model3_fm <- bf(MeHg ~ gtgr + (gtgr|pond_index/nest_index/ind_index))

get_prior(model3_fm, data = rwbl_filter)

priors_3 <- c(prior(“student_t(3,0,10)”, class = “b”),

prior(“lkj(1)”, class = cor),

prior(“student_t(3,20,10)”, class = “Intercept”),

prior(“student_t(3,0,10)”, class = “sd”),

prior(“student_t(3,0,10)”, class = “sigma”))

model3 <- brm(model3_fm, data = rwbl_filter, prior = priors_3,

iter = 2000, chains = 4, cores = 4,

control = list(adapt_delta = 0.999))

I will note that I am getting 1-4 divergent iterations even with the adapt_delta set to 0.999. Here’s the summary output of the model:

Family: gaussian

Links: mu = identity; sigma = identity

Formula: MeHg ~ gtgr + (gtgr | pond_index/nest_index/ind_index)

Data: rwbl_filter (Number of observations: 521)

Samples: 4 chains, each with iter = 2000; warmup = 1000; thin = 1;

total post-warmup samples = 4000

Group-Level Effects:

~pond_index (Number of levels: 14)

Estimate Est.Error l-95% CI u-95% CI Eff.Sample Rhat

sd(Intercept) 11.03 2.52 7.15 16.96 1344 1.00

sd(gtgr) 7.70 7.03 0.25 25.77 4000 1.00

cor(Intercept,gtgr) -0.09 0.58 -0.97 0.93 4000 1.00

~pond_index:nest_index (Number of levels: 105)

Estimate Est.Error l-95% CI u-95% CI Eff.Sample Rhat

sd(Intercept) 9.24 0.79 7.83 10.90 1164 1.00

sd(gtgr) 4.72 4.27 0.16 16.43 389 1.01

cor(Intercept,gtgr) -0.02 0.51 -0.91 0.91 1082 1.01

~pond_index:nest_index:ind_index (Number of levels: 280)

Estimate Est.Error l-95% CI u-95% CI Eff.Sample Rhat

sd(Intercept) 0.36 0.27 0.01 1.02 2311 1.00

sd(gtgr) 0.76 0.60 0.03 2.21 4000 1.00

cor(Intercept,gtgr) -0.12 0.58 -0.96 0.93 4000 1.00

Population-Level Effects:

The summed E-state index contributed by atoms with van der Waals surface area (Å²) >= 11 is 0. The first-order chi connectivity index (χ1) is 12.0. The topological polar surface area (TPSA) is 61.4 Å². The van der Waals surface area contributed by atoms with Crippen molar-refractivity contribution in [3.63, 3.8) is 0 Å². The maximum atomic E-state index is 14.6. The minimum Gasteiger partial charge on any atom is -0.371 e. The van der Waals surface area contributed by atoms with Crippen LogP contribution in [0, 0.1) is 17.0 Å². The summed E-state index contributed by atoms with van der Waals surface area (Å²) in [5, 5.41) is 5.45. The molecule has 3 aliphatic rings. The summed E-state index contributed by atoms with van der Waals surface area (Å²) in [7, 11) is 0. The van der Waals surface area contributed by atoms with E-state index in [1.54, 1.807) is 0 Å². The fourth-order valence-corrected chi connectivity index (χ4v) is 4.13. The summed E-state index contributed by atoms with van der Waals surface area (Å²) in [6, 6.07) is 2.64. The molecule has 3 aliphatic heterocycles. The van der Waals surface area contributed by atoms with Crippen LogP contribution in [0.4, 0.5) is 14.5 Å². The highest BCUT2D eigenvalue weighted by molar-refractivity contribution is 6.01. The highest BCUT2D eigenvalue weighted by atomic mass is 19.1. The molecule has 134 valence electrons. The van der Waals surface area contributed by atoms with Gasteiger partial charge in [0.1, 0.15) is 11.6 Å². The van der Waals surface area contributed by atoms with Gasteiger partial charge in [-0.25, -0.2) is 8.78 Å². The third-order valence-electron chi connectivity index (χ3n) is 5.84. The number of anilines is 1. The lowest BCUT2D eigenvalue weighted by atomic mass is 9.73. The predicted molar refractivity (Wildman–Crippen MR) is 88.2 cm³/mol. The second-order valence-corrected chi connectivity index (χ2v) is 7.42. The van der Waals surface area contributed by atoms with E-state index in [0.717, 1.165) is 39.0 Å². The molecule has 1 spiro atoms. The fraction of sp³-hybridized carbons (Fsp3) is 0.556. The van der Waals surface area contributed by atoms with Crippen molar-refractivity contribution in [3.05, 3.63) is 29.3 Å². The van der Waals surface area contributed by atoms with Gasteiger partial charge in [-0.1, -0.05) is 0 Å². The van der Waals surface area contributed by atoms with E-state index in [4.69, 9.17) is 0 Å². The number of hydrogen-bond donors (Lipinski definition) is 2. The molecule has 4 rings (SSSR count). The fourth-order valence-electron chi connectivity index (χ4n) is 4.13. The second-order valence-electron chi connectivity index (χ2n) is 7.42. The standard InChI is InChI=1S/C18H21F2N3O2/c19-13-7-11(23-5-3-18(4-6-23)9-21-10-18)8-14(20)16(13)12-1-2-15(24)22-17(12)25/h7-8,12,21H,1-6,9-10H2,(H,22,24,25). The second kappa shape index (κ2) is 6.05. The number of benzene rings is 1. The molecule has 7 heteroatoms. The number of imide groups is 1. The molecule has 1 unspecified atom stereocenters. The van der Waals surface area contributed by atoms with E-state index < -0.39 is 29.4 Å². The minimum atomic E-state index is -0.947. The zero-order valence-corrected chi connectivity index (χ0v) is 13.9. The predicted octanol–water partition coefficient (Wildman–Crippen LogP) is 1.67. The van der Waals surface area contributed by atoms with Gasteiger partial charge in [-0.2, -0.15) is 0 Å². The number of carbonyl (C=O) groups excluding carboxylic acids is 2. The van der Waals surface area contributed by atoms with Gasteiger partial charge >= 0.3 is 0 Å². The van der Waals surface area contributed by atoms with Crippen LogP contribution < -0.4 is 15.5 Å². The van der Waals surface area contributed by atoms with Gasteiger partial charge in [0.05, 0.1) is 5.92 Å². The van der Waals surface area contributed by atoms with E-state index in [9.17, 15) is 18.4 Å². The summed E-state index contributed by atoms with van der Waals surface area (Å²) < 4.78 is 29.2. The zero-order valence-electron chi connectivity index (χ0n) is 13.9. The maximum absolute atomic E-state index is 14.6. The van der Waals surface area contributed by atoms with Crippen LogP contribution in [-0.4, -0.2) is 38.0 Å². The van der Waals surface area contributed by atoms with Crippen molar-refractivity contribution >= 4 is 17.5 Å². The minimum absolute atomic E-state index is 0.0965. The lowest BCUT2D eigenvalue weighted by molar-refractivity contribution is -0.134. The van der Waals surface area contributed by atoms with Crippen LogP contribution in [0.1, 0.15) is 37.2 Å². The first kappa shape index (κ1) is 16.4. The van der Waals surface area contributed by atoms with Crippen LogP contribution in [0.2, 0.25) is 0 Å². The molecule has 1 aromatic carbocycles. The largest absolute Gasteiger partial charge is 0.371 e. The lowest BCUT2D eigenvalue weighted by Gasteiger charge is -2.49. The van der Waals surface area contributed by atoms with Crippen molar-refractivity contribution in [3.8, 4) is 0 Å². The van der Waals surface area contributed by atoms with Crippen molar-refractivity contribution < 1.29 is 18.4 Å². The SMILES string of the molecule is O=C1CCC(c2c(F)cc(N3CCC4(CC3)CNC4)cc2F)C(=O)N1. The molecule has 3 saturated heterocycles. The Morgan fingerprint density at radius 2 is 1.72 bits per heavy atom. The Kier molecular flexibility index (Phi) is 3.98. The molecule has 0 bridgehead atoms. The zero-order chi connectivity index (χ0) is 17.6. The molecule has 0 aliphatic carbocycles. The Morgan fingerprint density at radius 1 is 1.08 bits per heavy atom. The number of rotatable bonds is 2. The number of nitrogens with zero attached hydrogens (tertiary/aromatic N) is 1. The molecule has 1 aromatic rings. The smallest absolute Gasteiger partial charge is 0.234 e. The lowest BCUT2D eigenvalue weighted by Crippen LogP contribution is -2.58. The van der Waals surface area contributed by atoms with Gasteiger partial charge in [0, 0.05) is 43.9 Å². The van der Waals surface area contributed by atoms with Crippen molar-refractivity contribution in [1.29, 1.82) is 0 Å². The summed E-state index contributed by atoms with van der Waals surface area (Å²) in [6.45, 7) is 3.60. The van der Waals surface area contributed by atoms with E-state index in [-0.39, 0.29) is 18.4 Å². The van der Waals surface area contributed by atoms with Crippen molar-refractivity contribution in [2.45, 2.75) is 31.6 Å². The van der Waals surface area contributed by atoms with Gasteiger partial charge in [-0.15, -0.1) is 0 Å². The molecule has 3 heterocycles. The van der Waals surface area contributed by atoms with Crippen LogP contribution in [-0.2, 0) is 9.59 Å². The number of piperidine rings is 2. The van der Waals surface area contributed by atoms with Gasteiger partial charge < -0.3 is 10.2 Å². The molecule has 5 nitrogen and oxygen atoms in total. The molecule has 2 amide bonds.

Estimate Est.Error l-95% CI u-95% CI Eff.Sample Rhat

Intercept 21.04 3.12 15.00 27.40 1318 1.00

gtgr 7.38 5.94 -4.92 19.01 2325 1.00

Family Specific Parameters:

Estimate Est.Error l-95% CI u-95% CI Eff.Sample Rhat

sigma 4.73 0.16 4.43 5.06 4000 1.00

Samples were drawn using sampling(NUTS). For each parameter, Eff.Sample

is a crude measure of effective sample size, and Rhat is the potential

scale reduction factor on split chains (at convergence, Rhat = 1).

Warning message:

There were 4 divergent transitions after warmup. Increasing adapt_delta above 0.999 may help.

See http://mc-stan.org/misc/warnings.html#divergent-transitions-after-warmup

One of the things I noticed was that the estimated rho for each level was close to zero but there was a lot of uncertainty associated with this estimate. Lme4 also estimated low correlation between the varying intercepts and varying slopes. Would it make sense and be justifiable to run the model again assuming that there is no correlation between the intercepts and slopes? Would that make the model computationally easier and would I get fewer divergent iterations?

I’m not as familiar with the pros and cons of using models with uncorrelated varying intercepts and slopes, and I’m having a hard time finding literature on the subject. I would very much appreciate if anyone has advice on the matter.

Thank you, and sorry for the long winded question.

Tom